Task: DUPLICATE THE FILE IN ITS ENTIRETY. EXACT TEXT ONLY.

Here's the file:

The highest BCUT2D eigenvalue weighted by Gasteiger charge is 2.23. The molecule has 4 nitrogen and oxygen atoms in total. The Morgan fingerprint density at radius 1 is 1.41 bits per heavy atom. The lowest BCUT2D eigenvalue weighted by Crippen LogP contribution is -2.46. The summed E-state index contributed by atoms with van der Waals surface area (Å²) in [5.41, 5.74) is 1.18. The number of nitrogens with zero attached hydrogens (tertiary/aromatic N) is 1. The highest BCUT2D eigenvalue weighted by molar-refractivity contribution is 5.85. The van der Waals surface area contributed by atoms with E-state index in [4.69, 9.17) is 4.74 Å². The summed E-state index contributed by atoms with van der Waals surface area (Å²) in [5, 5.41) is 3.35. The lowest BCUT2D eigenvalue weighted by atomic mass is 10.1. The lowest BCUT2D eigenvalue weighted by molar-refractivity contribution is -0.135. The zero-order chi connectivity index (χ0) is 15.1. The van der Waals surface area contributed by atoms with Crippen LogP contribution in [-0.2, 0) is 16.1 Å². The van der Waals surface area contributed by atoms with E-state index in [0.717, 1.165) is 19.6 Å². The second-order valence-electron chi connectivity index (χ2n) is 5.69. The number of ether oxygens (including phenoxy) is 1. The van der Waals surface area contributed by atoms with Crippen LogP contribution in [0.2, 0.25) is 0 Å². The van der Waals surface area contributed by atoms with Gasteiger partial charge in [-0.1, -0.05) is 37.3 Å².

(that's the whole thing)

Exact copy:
The highest BCUT2D eigenvalue weighted by Gasteiger charge is 2.23. The molecule has 4 nitrogen and oxygen atoms in total. The Morgan fingerprint density at radius 1 is 1.41 bits per heavy atom. The lowest BCUT2D eigenvalue weighted by Crippen LogP contribution is -2.46. The summed E-state index contributed by atoms with van der Waals surface area (Å²) in [5.41, 5.74) is 1.18. The number of nitrogens with zero attached hydrogens (tertiary/aromatic N) is 1. The highest BCUT2D eigenvalue weighted by molar-refractivity contribution is 5.85. The van der Waals surface area contributed by atoms with E-state index in [4.69, 9.17) is 4.74 Å². The summed E-state index contributed by atoms with van der Waals surface area (Å²) in [5, 5.41) is 3.35. The lowest BCUT2D eigenvalue weighted by atomic mass is 10.1. The lowest BCUT2D eigenvalue weighted by molar-refractivity contribution is -0.135. The zero-order chi connectivity index (χ0) is 15.1. The van der Waals surface area contributed by atoms with Crippen LogP contribution in [-0.2, 0) is 16.1 Å². The van der Waals surface area contributed by atoms with E-state index in [0.717, 1.165) is 19.6 Å². The second-order valence-electron chi connectivity index (χ2n) is 5.69. The number of ether oxygens (including phenoxy) is 1. The van der Waals surface area contributed by atoms with Crippen LogP contribution in [0.2, 0.25) is 0 Å². The van der Waals surface area contributed by atoms with Gasteiger partial charge in [-0.1, -0.05) is 37.3 Å².